Accuracy of a machining process is linked to the cutting tool. Since an edm wire can reach diameters of 0.01 mm it can achieve extreme accuracy and precise cuts.
Wire EDM is an extremely modifiable machining process. Wires can be aligned at an angle, the parameters can be adjusted at different stages and it can work in multi-axial planes. This allows wire EDM to reach even the smallest details in designs for applications in aerospace.
Applications of Wire EDM
The aerospace industry is a given for wire edm process application. Since intricate parts with thin walls and tight cavities require soft cutting tools, thin wires with great accuracy offer the best solution.
This is important for applications like turbine blades where even the slightest dimensional or surface discrepancy can ground air operations. Other uses include tiny nozzles and engine components.
Wire EDM is widely used in manufacturing medical equipment. Dental implants and surgical instruments are just a few uses of wire EDM.
Dental implants employ the majority of EDM process applications since they are already miniature in size and require a cutting tool with the smallest diameter for perfect alignment.
Wire EDM is highly employable in die-making processes. Plastic injection molding is a technique that fills a negative mold with molten plastic to produce millions of pieces.
Because of the high production, wire EDM offers reliable and accurate machining of injection molding dies of the desired shape.
When thinking of electronics we often miss the tiny components inside those devices. Electrical components like connectors, lead-frames, and other micro-components housed inside the casing are often made by wire EDM.
What Is the Difference Between EDM and Wire Cut EDM?
Essentially electrical discharge machining edm process and Wire cut EDM have the same working principle. They both remove material using spark machining and different applications require different EDM manufacturing processes.
Wire EDM offers a free range of motion, better parameter adjustability, control over axes and the ability to machine different shapes using the same tool i.e. the wire. Conventional EDM relies on different shaped tools which are often limited in their range of motion and are slower when working on tapered designs and intricate shapes.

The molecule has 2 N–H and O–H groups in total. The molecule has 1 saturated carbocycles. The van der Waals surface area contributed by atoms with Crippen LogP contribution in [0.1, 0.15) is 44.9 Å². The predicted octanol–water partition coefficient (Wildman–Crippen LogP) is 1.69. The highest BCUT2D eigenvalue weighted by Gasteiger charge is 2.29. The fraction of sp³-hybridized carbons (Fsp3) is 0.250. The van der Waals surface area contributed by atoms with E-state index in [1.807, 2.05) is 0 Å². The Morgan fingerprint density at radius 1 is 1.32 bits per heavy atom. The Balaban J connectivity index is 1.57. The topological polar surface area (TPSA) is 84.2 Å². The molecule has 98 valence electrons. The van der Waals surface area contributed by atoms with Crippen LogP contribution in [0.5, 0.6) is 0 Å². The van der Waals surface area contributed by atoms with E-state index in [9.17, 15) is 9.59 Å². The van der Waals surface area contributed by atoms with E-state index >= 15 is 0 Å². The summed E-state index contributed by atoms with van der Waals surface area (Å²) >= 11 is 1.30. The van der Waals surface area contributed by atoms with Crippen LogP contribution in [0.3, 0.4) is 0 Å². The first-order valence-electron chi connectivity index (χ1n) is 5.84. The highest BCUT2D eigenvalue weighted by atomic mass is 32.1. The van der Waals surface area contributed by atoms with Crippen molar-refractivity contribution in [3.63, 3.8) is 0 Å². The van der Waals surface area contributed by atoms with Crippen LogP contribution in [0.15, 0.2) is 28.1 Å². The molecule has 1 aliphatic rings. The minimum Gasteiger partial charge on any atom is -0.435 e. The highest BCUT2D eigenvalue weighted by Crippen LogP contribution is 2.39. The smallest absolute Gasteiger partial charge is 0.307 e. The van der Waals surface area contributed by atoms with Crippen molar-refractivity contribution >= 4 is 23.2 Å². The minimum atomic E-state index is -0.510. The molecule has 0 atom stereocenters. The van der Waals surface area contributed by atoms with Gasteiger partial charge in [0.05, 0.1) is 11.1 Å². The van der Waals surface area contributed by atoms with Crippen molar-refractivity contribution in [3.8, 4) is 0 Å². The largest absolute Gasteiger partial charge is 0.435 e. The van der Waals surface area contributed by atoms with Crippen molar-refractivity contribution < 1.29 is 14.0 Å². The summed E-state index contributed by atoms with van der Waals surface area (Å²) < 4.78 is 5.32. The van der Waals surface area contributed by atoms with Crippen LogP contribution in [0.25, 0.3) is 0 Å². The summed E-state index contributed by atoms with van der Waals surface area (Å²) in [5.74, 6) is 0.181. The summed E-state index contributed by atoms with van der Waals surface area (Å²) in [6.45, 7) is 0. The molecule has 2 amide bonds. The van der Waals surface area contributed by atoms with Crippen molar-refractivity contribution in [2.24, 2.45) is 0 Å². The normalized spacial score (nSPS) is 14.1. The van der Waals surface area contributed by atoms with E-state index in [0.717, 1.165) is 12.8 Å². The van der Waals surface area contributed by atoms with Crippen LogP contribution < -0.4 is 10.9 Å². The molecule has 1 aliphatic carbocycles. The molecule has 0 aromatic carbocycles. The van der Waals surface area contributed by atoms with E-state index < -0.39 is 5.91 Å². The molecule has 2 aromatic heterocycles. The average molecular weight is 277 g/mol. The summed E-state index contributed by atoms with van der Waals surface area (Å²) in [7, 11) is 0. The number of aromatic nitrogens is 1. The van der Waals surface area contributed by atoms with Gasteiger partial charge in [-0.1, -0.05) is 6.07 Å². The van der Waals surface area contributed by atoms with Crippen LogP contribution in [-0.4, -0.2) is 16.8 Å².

Here are the key differences between EDM and Wire EDM.
Electrode: Normal EDM uses tool electrodes in diamond, round, cylindrical, or disk shape. The electrode translates in 3 axes, sparking as it contacts the workpiece and removing material.
Wire EDM uses a thin wire and the electrode and the workpiece are submerged in dielectric fluid which guides the spark and removes debris.
Accuracy: Conventional EDM is less accurate than wire EDM. This is largely because the disk or diamond-shaped electrode is made on a CNC machine which limits its accuracy to the accuracy of the tool.
Wire EDM can have diameters less than 0.002 mm which gives them an edge in accuracy.
What Other Types Of EDM Processes Are There?
Sinker EDM works by eroding conductive metal using a high voltage and in turn, giving the workpiece the desired shape. The electrode in sinker EDM is the positive image of the desired cut which slowly sparks away material and gives it the desired cut and shape.
The electrode is often made of graphite and this EDM process is also called die-sinking.
Hole Popper EDM
Hole drilling EDM or hole EDM has a single designated purpose of eroding accurate holes into the workpiece. Hole EDM uses a tubular electrode that erodes base metal to create holes.
Wire EDM serves as an upgraded, more precise and versatile process of conventional EDM that uses high voltage to erode bits from conductive materials. It uses an EDM wire as an electrode that shapes the workpiece in a dielectric liquid which removes debris from the spark gap and controls the spark.
Wire EDM is mainly used in aerospace and medical equipment manufacturing where precise manufacturing processes are crucial for the accuracy and complexity of the shape. It is one of the most high-tech machining methods available in the market and reduces material wastage making it cost-effective in its applications. The only real con of wire EDM is the wire burning or wire electrode breaking which can also be recycled for further improvement.